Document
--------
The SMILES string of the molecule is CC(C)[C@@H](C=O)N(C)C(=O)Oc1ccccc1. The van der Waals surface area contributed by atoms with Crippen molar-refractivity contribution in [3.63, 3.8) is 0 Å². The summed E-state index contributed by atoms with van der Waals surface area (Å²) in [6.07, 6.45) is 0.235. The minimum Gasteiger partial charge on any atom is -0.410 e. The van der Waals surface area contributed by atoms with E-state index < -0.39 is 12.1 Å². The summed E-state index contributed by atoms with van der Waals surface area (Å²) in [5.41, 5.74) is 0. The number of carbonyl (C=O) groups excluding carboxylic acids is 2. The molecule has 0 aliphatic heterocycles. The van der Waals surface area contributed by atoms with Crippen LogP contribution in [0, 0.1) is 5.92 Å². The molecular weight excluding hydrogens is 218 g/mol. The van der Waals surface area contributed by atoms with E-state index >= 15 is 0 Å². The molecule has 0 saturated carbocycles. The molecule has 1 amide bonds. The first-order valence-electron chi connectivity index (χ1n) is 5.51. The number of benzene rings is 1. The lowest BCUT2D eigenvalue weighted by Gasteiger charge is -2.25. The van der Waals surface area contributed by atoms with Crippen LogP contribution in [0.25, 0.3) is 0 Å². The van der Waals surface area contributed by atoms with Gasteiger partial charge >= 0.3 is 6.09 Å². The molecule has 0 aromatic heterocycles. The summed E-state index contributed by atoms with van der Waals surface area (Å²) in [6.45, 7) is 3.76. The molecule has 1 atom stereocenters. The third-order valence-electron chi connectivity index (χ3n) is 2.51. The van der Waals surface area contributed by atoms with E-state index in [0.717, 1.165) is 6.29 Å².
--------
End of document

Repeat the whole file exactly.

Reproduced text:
The SMILES string of the molecule is CC(C)[C@@H](C=O)N(C)C(=O)Oc1ccccc1. The van der Waals surface area contributed by atoms with Crippen molar-refractivity contribution in [3.63, 3.8) is 0 Å². The summed E-state index contributed by atoms with van der Waals surface area (Å²) in [6.07, 6.45) is 0.235. The minimum Gasteiger partial charge on any atom is -0.410 e. The van der Waals surface area contributed by atoms with E-state index < -0.39 is 12.1 Å². The summed E-state index contributed by atoms with van der Waals surface area (Å²) in [5.41, 5.74) is 0. The number of carbonyl (C=O) groups excluding carboxylic acids is 2. The molecule has 0 aliphatic heterocycles. The van der Waals surface area contributed by atoms with Crippen LogP contribution in [0, 0.1) is 5.92 Å². The molecular weight excluding hydrogens is 218 g/mol. The van der Waals surface area contributed by atoms with E-state index >= 15 is 0 Å². The molecule has 0 saturated carbocycles. The molecule has 1 amide bonds. The first-order valence-electron chi connectivity index (χ1n) is 5.51. The number of benzene rings is 1. The lowest BCUT2D eigenvalue weighted by Gasteiger charge is -2.25. The van der Waals surface area contributed by atoms with Crippen LogP contribution in [0.25, 0.3) is 0 Å². The van der Waals surface area contributed by atoms with Gasteiger partial charge >= 0.3 is 6.09 Å². The molecule has 0 aromatic heterocycles. The summed E-state index contributed by atoms with van der Waals surface area (Å²) in [6.45, 7) is 3.76. The molecule has 1 atom stereocenters. The third-order valence-electron chi connectivity index (χ3n) is 2.51. The van der Waals surface area contributed by atoms with E-state index in [0.717, 1.165) is 6.29 Å².